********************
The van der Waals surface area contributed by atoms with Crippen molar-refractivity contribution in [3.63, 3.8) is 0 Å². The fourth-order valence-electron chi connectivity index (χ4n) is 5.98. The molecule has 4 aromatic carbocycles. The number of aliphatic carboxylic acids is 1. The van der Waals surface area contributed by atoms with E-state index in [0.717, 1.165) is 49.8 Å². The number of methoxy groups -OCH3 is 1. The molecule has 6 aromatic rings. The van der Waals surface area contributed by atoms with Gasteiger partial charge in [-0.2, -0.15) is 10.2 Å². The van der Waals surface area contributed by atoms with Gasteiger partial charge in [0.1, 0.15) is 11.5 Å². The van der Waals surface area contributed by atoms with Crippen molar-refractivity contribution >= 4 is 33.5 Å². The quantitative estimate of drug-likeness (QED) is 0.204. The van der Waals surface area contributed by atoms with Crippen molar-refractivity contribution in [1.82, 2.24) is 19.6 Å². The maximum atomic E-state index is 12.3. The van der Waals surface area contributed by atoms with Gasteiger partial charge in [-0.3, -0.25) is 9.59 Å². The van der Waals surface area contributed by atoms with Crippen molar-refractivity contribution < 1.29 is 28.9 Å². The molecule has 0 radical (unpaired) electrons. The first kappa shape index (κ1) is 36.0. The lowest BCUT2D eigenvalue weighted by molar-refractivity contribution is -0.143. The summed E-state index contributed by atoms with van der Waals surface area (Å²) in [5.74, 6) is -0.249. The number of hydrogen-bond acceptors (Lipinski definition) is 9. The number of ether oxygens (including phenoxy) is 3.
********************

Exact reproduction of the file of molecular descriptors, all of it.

The van der Waals surface area contributed by atoms with Crippen molar-refractivity contribution in [3.63, 3.8) is 0 Å². The fourth-order valence-electron chi connectivity index (χ4n) is 5.98. The molecule has 4 aromatic carbocycles. The number of aliphatic carboxylic acids is 1. The van der Waals surface area contributed by atoms with E-state index in [0.717, 1.165) is 49.8 Å². The number of methoxy groups -OCH3 is 1. The molecule has 6 aromatic rings. The van der Waals surface area contributed by atoms with Gasteiger partial charge in [-0.2, -0.15) is 10.2 Å². The van der Waals surface area contributed by atoms with Gasteiger partial charge in [0.1, 0.15) is 11.5 Å². The van der Waals surface area contributed by atoms with Crippen molar-refractivity contribution >= 4 is 33.5 Å². The quantitative estimate of drug-likeness (QED) is 0.204. The van der Waals surface area contributed by atoms with Crippen molar-refractivity contribution in [1.82, 2.24) is 19.6 Å². The maximum atomic E-state index is 12.3. The van der Waals surface area contributed by atoms with Gasteiger partial charge in [-0.3, -0.25) is 9.59 Å². The van der Waals surface area contributed by atoms with Crippen molar-refractivity contribution < 1.29 is 28.9 Å². The molecule has 0 radical (unpaired) electrons. The first kappa shape index (κ1) is 36.0. The lowest BCUT2D eigenvalue weighted by molar-refractivity contribution is -0.143. The summed E-state index contributed by atoms with van der Waals surface area (Å²) in [5.74, 6) is -0.249. The number of hydrogen-bond acceptors (Lipinski definition) is 9. The number of ether oxygens (including phenoxy) is 3.